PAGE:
The discussion about Canonical’s IP policy has been reignited by Matthew Garrett, who is probably the biggest opponent of the company, at least in this regard.
Matthew Garrett is relentless in his pursuit to make Canonical change its IP policy. He’s explaining once more that, technically, all the Ubuntu parts are open source, but anyone who is trying to use them is actually breaking the rules. It might seem like a complicated legal matter, but it’s not.
On the other side of the barricade, Mark Shuttleworth has explained on several occasions that Canonical is not going after people who are using Ubuntu as the base for their projects, but that doesn’t seem to satisfy Matthew. So, who’s right and who’s wrong?
Technically, Matthew has a point
The core issue is that when you take parts in the entire Ubuntu project and use it to base your own work, you need to be aware that some trademark issues are involved. This mean that “Ubuntu,” “Kubuntu,” “Juju,” “Landscape,” “Edubuntu” and “Xubuntu” are all trademarked by Canonical, therefore, you can’t use them, and you need to strip them from your work.
That seems like a fair thing to do, but Matthew says that there is no clear line for developers. To follow the agreement to the letter, all mentions of Ubuntu, from all the packages, no matter how small, would have to be removed. After all that work, developers would also have to recompile everything, since that is a condition.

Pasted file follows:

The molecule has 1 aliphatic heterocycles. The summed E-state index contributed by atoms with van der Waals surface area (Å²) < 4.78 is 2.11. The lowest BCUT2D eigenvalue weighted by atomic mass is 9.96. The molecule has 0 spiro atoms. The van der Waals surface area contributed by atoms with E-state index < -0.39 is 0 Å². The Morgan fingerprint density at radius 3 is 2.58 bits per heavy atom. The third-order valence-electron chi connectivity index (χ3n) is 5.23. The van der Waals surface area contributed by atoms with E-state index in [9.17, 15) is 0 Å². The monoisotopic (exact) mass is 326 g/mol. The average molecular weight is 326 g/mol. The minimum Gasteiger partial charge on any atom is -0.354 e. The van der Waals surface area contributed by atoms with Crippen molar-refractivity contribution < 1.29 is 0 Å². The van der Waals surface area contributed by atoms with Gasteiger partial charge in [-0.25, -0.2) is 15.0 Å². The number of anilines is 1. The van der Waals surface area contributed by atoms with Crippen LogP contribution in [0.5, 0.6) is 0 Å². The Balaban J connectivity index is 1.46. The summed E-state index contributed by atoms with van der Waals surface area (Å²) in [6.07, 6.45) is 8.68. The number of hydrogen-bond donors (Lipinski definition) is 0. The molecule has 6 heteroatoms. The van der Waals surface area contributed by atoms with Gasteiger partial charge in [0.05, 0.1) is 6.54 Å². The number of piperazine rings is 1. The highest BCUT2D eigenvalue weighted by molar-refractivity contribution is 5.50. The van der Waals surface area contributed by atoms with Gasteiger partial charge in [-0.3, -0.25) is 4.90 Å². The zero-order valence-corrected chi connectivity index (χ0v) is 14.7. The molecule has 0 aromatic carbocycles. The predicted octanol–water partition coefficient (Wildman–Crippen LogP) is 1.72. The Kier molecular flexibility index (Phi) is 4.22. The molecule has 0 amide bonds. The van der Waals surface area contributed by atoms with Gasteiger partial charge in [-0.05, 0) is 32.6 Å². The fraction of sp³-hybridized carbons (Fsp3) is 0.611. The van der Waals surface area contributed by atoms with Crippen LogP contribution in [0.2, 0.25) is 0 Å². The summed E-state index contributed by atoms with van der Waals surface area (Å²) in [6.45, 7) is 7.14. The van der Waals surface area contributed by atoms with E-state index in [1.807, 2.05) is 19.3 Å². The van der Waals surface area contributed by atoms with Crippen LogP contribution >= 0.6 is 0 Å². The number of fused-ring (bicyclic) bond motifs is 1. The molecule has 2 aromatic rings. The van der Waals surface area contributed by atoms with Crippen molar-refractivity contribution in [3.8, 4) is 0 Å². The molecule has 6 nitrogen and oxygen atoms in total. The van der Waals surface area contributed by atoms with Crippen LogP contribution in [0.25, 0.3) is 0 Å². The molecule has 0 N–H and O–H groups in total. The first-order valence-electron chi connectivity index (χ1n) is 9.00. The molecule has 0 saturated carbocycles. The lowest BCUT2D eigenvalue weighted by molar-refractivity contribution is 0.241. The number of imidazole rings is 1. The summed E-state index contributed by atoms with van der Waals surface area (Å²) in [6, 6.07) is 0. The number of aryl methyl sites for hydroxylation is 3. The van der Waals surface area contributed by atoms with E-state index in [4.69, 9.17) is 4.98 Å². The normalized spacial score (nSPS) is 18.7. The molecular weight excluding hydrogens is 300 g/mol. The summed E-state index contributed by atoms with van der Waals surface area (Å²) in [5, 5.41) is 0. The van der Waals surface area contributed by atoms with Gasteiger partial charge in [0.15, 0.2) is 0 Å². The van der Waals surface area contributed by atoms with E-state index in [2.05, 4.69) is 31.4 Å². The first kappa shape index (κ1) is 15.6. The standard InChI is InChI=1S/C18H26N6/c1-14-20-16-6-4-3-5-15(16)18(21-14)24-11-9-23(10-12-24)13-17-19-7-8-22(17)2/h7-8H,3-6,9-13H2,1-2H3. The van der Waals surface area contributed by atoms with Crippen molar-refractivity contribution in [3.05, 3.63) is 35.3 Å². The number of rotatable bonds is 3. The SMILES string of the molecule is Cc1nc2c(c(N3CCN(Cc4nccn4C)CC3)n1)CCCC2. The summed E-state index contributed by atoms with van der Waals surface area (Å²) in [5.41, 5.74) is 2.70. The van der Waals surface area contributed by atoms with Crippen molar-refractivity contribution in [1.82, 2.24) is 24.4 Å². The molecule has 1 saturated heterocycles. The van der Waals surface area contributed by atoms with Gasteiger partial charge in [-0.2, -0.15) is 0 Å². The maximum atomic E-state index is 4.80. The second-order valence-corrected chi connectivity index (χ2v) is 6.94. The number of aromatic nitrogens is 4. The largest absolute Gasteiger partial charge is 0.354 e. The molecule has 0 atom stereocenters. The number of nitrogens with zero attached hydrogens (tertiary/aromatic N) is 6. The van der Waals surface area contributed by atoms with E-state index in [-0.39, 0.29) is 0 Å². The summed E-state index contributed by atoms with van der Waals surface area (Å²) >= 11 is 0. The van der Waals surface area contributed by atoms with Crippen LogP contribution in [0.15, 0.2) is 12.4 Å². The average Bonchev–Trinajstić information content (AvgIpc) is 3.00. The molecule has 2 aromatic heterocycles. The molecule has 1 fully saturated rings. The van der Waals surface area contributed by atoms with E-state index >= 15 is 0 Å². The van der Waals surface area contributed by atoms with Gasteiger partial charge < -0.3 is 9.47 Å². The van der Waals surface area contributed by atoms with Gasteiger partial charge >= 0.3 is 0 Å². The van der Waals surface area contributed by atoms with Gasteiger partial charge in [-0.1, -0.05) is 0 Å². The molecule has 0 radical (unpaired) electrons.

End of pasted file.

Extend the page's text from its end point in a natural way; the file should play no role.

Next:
“If an @ubuntu.com email address is present in a changelog, you’d have to change it. You wouldn’t be able to ship the juju-core package without renaming it and the application within. If this is what the policy means, it’s so impractical to be able to rebuild Ubuntu that it’s not free software in any meaningful way,” wrote Matthew.
Canonical is vague for a reason
One of the things that Matthew is saying is that Mark Shuttleworth was vague in his answers, and so was Canonical. What Matthew is not saying or he doesn’t know is that Mark is probably doing this for the right reasons.
The trademark laws are pretty clear. Once you ask to have something protected by a trademark, you also need to defend it. Otherwise, you’re going to lose it. So Canonical is choosing to only enforce the trademark when it’s blatantly infringed upon and lets everything else slide. This is why Linux Mint can operate without any problems, even if they certainly didn’t remove any mention of Ubuntu from the packages.
If Canonical were to define more clearly what they are protecting, they would have to go after everyone, and that’s not really in the best interest of the users.